Under the highly fertile soil conditions of the Trial beds at Wisley most delphiniums grow very vigorously and often develop numerous flower stems. The number of stems is therefore restricted by cutting out the weakest stems in spring to leave about 8 stems per plant and these stems are supported by a 'basket' formed of large mesh pig wire.

The plants are protected against insect pests and fungal disease (especially mildew) by spraying with insecticide or fungicide when this is considered necessary. Mildew was particularly severe in both 2010 and 2011 and a number of cultivars were very badly affected and this has been noted in the assessment of entries. A number of other plant health problems were encountered in the first year, which have resulted in plant losses. In general, the very severe weather during the 2010/2011 winter did not result in major problems. However, there were some problems in 2011, such as lack of uniformity of the group of plants or severe mildew infection. In a number of cases, plant losses resulted in exclusion of cultivars from the Trial during the First Year!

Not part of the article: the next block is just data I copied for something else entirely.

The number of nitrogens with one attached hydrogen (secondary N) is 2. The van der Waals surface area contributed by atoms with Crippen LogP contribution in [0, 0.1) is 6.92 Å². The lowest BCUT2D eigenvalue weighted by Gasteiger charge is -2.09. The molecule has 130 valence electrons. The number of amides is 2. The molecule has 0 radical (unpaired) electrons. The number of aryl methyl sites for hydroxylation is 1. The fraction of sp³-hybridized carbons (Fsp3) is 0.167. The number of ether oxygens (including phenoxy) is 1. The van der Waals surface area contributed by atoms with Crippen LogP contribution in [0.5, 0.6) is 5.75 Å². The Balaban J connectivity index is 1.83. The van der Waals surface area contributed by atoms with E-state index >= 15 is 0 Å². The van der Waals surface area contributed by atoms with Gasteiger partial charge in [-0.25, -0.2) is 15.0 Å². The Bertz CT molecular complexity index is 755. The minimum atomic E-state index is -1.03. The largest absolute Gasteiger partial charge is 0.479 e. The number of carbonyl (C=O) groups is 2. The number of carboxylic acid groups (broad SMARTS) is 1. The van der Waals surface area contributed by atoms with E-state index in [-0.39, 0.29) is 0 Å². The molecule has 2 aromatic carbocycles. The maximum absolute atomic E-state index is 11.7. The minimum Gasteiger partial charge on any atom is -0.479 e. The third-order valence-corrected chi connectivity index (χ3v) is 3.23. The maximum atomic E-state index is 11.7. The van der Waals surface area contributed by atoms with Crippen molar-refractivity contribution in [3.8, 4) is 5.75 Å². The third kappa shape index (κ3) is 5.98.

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The first group consists of named cultivars that have already have the Award of Garden Merit (AGM). These are included to demonstrate the standards that other entries of similar colour must reach to be awarded the AGM.

AGM Standards



The light blue, 'Carol Fishenden' (recommended for AGM 2009), provides a fine display of light blue flowers with a black eye in mid-season. The quality of the blooms is such that it has already become very popular with exhibitors and in 2009 was given a Preliminary Commendation (PC for exhibition). There are currently questions concerning the availability of this cultivar that need to be resolved if the AGM award is to be retained.